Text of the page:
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Wednesday, 27 March 2013

My Mantra? Karma's only a Bitch if you are...

Things in my life are very good.  I am happy, as healthy as I could possibly be at 50, and live a very good life.  I’ve had my losses, lessons and struggles, but have managed to grow a little as a result of facing them.  For the most part, I have a pretty positive outlook on my future.  I’m in love, and engaged to marry an amazing man.  He is the love of my life, without question, and I am excited to build a life with him.  Not only do I get him, I get two beautiful step children to add to my brood, and am looking forward to the future….
Part of creating that future though, involves facing some less than fun hurdles.  Because CG and I are in different places financially, a prenup has to be drawn up.  I knew after my first marriage broke up, that I would never, ever go into another union without one, no matter what the situation.  In our case, I have far less than he does, so my kids will someday face getting far less than his children do when our estate is settled.  I just hope they’ll understand when the time comes, that I did the best I could for them.  They aren’t getting less because they deserve less, or because they were loved less by me.
I’ve found talking through a prenuptial agreement to be extremely difficult, but it has NOTHING to do with CG.  He is being more than fair about how we deal with what we each have now, and what we'll amass together.  It’s just that the stark reality of our inequity is a tough mirror to face.  Because I failed at my marriage, my children will have far less than they would have inherited if I had made it work.  The burden lies with me.  Have I done enough for my kids?  Is there any way for me to “catch up” a bit?  I don’t know.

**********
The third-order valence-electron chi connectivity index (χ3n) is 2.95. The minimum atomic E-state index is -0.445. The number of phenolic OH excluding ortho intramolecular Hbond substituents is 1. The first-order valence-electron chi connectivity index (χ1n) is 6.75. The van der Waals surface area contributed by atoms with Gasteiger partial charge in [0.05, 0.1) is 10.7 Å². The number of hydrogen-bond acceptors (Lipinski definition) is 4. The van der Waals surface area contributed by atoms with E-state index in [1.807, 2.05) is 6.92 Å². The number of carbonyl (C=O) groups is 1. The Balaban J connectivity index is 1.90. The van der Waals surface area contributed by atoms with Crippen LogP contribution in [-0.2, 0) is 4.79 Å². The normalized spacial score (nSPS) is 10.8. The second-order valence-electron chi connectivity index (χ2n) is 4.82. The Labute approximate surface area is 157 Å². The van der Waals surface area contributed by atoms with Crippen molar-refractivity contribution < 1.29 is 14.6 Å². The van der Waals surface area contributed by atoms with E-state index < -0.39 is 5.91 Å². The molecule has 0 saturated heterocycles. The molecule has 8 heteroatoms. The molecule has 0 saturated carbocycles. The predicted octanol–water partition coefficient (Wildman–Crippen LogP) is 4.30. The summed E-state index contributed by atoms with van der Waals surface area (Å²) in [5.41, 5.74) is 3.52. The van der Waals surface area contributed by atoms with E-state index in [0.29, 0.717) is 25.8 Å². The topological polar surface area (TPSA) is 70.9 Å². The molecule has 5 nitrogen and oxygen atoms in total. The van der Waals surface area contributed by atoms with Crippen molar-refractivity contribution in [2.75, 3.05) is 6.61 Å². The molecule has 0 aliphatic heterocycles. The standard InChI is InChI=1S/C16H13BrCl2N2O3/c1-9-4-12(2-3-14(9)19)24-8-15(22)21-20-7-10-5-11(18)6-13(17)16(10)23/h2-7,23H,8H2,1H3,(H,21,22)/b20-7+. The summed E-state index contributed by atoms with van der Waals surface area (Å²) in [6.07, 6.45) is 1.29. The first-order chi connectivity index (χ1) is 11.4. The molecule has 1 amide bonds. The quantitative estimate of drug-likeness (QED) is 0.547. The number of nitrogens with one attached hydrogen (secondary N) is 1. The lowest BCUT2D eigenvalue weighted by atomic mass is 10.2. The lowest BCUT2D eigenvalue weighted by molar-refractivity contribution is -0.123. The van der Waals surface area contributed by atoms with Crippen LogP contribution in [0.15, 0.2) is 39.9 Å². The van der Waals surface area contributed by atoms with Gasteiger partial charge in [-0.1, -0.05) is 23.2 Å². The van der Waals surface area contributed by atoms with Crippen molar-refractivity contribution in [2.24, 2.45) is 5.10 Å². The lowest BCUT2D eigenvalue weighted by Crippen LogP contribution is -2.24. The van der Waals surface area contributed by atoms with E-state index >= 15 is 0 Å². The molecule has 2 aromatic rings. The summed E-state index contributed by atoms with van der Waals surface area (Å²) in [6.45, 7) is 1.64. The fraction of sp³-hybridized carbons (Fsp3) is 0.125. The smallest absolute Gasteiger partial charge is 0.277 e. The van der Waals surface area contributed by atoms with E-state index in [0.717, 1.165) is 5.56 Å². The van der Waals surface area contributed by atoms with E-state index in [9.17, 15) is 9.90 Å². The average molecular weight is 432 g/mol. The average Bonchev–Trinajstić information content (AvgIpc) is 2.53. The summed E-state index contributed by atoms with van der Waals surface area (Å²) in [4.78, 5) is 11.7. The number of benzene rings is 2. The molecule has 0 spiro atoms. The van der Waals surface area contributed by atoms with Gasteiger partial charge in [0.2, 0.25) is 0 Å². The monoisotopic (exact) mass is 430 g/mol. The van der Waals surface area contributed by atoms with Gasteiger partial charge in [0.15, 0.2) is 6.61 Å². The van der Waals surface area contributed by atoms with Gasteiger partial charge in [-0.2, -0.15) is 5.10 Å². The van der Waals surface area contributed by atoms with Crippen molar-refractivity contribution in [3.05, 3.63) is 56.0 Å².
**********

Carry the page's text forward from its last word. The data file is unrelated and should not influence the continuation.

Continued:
What I do know, is that even if all they end up with is what I’ve managed to save right now, they’ll be getting more than most people in the world.   Even in their own circle of friends…
Yesterday my youngest , “Toby” and I were driving downtown early in the morning.  We drove past a large homeless shelter here, which has faced a lot of criticism.  The building was made to fit in with the rest of the downtown core, which mostly consists of new, shiny buildings.  The shelter has battled back by advertising that the clientele there is comprised mostly of the “Working Poor”.  What that means, is that 70% of the people there actually hold jobs, but can’t afford an apartment. 
As we drove by, Toby commented that he didn’t understand that statistic… and wondered whether addiction had a large part in why the “working poor” couldn’t afford a home.  He remarked that two of his friends have managed to make themselves a life without any support from their families, since the age of 15. 
One of these kids I know very well.  We’ll call him “T”.  He has been a fixture in our house for years, and became one of my “second sons” because he was around so often.  I knew things were rocky at home between “T” and his step mother.   T’s stepmom had no children when she married a single dad, and didn’t have any idea how to deal with a pre-teen boy.  Soon after the wedding, she became pregnant and had a little girl who was the light of her life, and T’s as well… he adores his little sister…. Anyhow, things went from bad to worse, as the situation began to cause marital strife between T’s dad and stepmother.  I didn’t walk in this step mom’s shoes, so I’m not sure why she felt it was her place to treat T the way she did.